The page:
An “interview()”:http://www.lexpress.mu/display_article.php?news_id=10397 in L’Express (Mauritius) with the Indian foreign minister in which he describes the construction of a ‘trilateral’ grouping that he says underwrote the success of the G-20 in the WTO negotiations at Cancún. Sinha refers to India’s intention to expand it’s international technical assistance and to reduce its tariffs and non-tariff barriers—although through the creation of a regional ‘free trade’ agreement in South Asia: low-impact trade liberalization. Difficult to know what credence to give the IBSA ‘trilateral’. It may be a signal of some fundamental changes in the distribution of international economic power (toward the ‘South’). But it may not endure. IBSA seems to have been formed out of the ambition of each of the participating countries to have an influence in global affairs that reflects, somehow, the dominance that each country has in its own region. But how does the coalition promote that goal? Does the goal itself permit the sort of cohesiveness that coalitions need really to influence the direction of global institutions like WTO or IMF or to play a role in global security affairs?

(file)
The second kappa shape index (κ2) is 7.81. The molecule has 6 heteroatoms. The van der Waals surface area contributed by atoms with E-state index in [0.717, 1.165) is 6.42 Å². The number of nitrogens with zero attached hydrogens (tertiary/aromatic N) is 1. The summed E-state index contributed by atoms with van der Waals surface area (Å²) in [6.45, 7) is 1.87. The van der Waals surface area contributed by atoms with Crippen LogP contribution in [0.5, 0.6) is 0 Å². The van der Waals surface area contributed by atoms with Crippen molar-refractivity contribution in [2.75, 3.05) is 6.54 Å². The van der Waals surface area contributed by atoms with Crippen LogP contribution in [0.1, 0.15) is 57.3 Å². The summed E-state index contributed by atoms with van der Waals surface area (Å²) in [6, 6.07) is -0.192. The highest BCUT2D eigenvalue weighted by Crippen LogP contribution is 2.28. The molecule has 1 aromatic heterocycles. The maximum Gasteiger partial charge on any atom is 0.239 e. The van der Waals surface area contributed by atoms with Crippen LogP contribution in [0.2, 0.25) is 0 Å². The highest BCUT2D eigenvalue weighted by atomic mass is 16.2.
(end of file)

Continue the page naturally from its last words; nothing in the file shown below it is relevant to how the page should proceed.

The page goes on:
Peter Gallagher is student of piano and photography. He was formerly a senior trade official of the Australian government. For some years after leaving government, he consulted to international organizations, governments and business groups on trade and public policy.
He teaches graduate classes at the University of Adelaide on trade research methods and the role of firms in trade and growth and tweets trade (and other) stuff from @pwgallagher